More recently, Pastora has rejoined the ruling Sandinista Front, and last year was put in charge of a $1.2 million government project to dredge the San Juan River, the Nicaraguan river that forms the southern border with Costa Rica.
Torbiornsson, a self-described Sandinista sympathizer in the 1980s, told The Nica Times in an interview last month that he got foolishly involved with a Sandinista spy ring in the ‘80s and was “totally used” in their alleged assassination plot against Pastora.
He admitted that the Sandinistas’ international spy boss, Cuban Col. Renán Montero, had introduced him to the bomber several weeks before the attempt on Pastora’s life. He said the man was presented to him as Danish cameraman Per Anker Hansen, whom he befriended and later brought to the press conference at La Penca. Torbiornsson said he knew at the time that the phony journalist was a Sandinista spy, but never imagined he was an assassin carrying a bomb inside his aluminum camera case (NT, Jan. 30).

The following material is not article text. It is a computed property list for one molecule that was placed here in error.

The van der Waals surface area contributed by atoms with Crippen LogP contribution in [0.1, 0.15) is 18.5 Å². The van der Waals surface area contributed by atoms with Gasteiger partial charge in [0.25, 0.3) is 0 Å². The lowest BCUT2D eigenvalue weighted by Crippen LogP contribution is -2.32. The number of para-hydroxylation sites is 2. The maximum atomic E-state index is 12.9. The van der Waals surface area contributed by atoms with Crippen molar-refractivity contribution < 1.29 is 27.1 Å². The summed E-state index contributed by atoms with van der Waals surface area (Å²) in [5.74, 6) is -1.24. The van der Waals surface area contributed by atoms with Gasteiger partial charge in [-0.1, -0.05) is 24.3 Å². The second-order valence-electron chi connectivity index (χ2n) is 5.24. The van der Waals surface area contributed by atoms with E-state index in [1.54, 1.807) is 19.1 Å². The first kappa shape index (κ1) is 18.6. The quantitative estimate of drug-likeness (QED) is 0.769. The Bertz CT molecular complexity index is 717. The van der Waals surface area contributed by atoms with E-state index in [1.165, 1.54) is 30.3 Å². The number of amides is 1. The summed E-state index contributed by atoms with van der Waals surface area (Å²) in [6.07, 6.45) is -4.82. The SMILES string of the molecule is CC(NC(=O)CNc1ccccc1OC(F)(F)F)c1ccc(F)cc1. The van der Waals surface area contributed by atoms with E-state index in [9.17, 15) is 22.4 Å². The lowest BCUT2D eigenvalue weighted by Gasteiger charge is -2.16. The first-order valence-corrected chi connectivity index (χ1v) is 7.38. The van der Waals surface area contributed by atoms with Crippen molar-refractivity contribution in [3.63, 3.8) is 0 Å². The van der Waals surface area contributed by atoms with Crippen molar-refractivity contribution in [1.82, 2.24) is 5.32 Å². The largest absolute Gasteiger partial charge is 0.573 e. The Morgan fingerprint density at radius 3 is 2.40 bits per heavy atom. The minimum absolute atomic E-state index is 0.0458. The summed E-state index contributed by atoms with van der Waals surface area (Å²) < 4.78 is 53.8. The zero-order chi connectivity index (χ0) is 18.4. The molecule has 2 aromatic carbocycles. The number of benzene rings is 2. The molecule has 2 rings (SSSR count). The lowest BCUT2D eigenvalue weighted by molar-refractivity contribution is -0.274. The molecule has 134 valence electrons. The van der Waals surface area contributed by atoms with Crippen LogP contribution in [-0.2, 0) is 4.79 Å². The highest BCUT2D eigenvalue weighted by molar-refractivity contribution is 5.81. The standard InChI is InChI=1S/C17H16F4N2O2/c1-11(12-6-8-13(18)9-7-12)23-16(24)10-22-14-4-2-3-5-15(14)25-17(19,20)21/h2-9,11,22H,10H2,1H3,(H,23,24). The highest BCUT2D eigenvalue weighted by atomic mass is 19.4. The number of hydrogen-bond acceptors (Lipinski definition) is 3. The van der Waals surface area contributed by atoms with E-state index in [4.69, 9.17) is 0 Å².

The assassin, who pretended to be among the injured but was unharmed, disappeared shortly after detonating the bomb by remote control. It wasn’t until a decade later that he was identified as Vital Roberto Gaguine, a leftist Argentine guerrilla who allegedly died in 1989 in an attack on a military barracks in Argentina.
Pastora claims Gaguine was a double agent also working for the CIA. He claims Gaguine had links to former CIA-propped Panamanian strongman Gen. Manuel Noriega, and was feeding the U.S. intelligence information about the Sandinista government.
After the bombing, Torbiornsson faded into obscurity for two decades, before finally going public with his story in 2008. Now, as his final documentary project before retiring, Torbiornsson claims he is trying to fully unravel one of Central America’s greatest unsolved mysteries – one in which he says he was naively involved.
Pastora, however, says Torbiornsson’s role is not as innocent as he makes it sound. He says the filmmaker knew “perfectly” well what he was doing at the time.